Healey gun order prompts political backlash
The political backlash to Attorney General Maura Healey’s crackdown on what she calls illegal copycat assault weapons began over the weekend, as legislation was filed to strip her of her power to regulate gun sales and 56 lawmakers sent her a letter asking her to stand down.
Neither effort is likely to have much immediate impact. The Legislature is wrapping up its business for the year in a few days on July 31 and the letter of protest was primarily an initiative of Republicans, who are a distinct minority on Beacon Hill. Still, 18 Democrats signed the letter to Healy, including Reps. Thomas Golden Jr. and David Nangle of Lowell, and Stephen Kulik of Worthington.
The letter accused Healey of issuing her directive on copycat assault weapons “unilaterally, with very little, if any, advance notice.” The signers said Healey’s action was much more than the closing of a loophole, describing it as “the enforcement of a whole new law that unfairly infringes on the Second Amendment rights of law-abiding gun owners in Massachusetts.” Healey’s office has described the directive as merely closing a loophole in the existing 1998 law.
It will be interesting to see how aggressive Healey is in enforcing her ban on copycat assault weapons. She unveiled her new directive last week and said it would take effect as of Wednesday July 20. Yet gun dealers sold 2,251 of the weapons on Wednesday, a fourth of the total sold all of last year. And they even sold 143 of the weapons on Thursday.
Gun owners protested at the State House on Saturday and Fall River gun stores said Healey’s ban on copycat assault weapons would cripple their business. Republican Sen. Don Humason of Westfield filed legislation that would strip Healey of her authority to regulate gun sales. Jim Wallace, executive director of the Gun Owners Action League, said Healey’s directive has mobilized gun owners in Massachusetts and elsewhere. “This has gone national,” he said.
Lawmakers over the weekend overturned $100 million worth of spending vetoes. They also sent a pay equity bill to the governor’s desk. (State House News) What Gov. Charlie Baker’s cuts in arts funding will mean. (WBUR)
A Boston Herald editorial laments Baker going wobbly on taxes, saying he would support a tax on Airbnb lodgings.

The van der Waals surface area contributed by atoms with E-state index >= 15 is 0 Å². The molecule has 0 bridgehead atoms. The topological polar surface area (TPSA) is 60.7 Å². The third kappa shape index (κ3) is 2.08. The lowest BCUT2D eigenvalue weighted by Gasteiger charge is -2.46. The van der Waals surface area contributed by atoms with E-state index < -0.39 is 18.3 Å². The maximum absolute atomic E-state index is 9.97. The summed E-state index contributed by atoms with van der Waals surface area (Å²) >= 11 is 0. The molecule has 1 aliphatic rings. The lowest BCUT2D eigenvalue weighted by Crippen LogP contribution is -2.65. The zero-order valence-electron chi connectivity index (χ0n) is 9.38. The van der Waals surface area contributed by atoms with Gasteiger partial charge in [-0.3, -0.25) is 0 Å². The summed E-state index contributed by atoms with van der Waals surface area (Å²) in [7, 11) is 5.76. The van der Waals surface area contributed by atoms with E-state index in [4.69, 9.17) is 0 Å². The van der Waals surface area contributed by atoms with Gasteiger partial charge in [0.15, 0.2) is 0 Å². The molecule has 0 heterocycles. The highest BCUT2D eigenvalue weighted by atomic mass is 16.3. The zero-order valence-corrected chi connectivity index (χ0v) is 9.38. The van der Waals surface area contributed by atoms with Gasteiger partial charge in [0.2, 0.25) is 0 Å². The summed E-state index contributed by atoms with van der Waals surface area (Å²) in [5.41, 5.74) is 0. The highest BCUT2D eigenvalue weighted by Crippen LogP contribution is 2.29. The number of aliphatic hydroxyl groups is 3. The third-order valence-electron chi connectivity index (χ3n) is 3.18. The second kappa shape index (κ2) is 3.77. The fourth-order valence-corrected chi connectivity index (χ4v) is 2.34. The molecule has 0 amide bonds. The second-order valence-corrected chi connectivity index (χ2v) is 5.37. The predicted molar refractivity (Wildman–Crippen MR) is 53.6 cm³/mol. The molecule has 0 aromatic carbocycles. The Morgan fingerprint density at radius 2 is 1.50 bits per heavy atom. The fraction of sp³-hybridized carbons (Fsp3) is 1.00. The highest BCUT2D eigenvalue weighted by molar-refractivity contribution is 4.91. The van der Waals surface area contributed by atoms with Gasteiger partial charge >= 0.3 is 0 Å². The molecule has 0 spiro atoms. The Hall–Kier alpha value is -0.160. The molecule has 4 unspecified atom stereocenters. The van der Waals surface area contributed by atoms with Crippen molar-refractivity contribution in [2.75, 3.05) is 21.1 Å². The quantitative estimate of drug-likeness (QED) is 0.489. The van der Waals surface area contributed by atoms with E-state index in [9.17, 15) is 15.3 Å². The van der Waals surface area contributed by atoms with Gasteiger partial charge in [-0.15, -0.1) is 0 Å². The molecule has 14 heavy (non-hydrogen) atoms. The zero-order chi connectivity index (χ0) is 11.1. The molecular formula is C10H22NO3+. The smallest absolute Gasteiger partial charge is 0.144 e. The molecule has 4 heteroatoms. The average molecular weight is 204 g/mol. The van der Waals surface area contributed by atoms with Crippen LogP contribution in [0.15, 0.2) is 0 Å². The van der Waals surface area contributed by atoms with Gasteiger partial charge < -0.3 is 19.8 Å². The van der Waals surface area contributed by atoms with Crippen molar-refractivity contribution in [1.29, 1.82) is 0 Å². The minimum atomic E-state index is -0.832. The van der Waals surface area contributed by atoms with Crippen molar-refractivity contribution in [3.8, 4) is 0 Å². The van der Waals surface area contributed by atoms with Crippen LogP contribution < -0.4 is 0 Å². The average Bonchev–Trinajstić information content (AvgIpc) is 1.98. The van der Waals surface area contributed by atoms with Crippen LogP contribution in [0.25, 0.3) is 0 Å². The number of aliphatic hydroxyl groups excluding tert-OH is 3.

A Boston Globe editorial urges lawmakers, and Baker if necessary, to reject a tax credit for theatrical productions.
A member of the Easton Conservation Commission is coming under fire for his anti-Muslum postings on Facebook. (The Enterprise)
Somerville Mayor Joseph Curtatone is just about out of options to block the Wynn Resorts casino in Everett, as the commissioner of the Department of Environmental Protection affirms a key environmental permit for the project. (CommonWealth)
Two people are killed and 17 wounded at a teen party in the Fort Meyers, Florida, club. (Associated Press)
New CNN poll indicates the Republican convention bounced Donald Trump into the lead over Hillary Clinton. Libertarian Gary Johnson grabs 9 percent.
At the Democratic National Convention: Debbie Wasserman Schultz, the chair of the DNC, resigns in the wake of the release of internal emails showing favoritism toward Clinton and hostility to Bernie Sanders. (Boston Globe) Politico has the inside maneuverings around Wasserman Schultz. There are also reports that Russian intelligence agencies may have played key roles in leaking the documents. (New York Times)
Former New York Mayor Michael Bloomberg is set to endorse Clinton. (Boston Globe)
Senate President Stanley Rosenberg says Massachusetts, particularly the Senate, is addressing income inequality the way the DNC should be addressing it. (Boston Globe)
Former Vermont Gov. Madeline Kunin says Clinton faces a tough road ahead simply because she is a woman and voters are much more unforgiving of women. (Boston Globe)
Globe columnist Adrian Walker says Massachusetts is better off with US Sen. Elizabeth Warren remaining where she is.
Unbeknownst to most communities, medical marijuana facilities could benefit from a ballot question legalizing marijuana. (South Coast Today)
Even as Bay State tax revenues grow slower than expected, job growth in Massachusetts remains strong relative to other states. (Governing)
Verizon to pay $4.8 billion for Yahoo’s core business. (New York Times)
Steward Health Care, the for-profit hospital company, reported its first profit in 2015. (Boston Globe)
An increasing number of cancer patients are abandoning chemotherapy. (Lowell Sun)
Someone seems to be lying about armored car sunroofs, as Gov. Charlie Baker suggests the roofs are more evidence of wastefulness at the T while the Carmen’s Union says the cars arrived with the moon roofs. (CommonWealth)
As much as 90 percent of Massachusetts groundwater is corrosive, and could cause chemicals to leak out of drinking water pipes. The danger is greater for those who rely on well water. (Boston Globe)
More and more defendants are being hidden from view when they appear in court. (Gloucester Times)
Donald Trump unfairly attacks the media, and his political base eats it up. (Washington Post)Globe columnist Jeff Jacoby suspects media types will be less shocked at the hatred Dems show for Trump than they were at the hatred Republicans had for Hillary Clinton.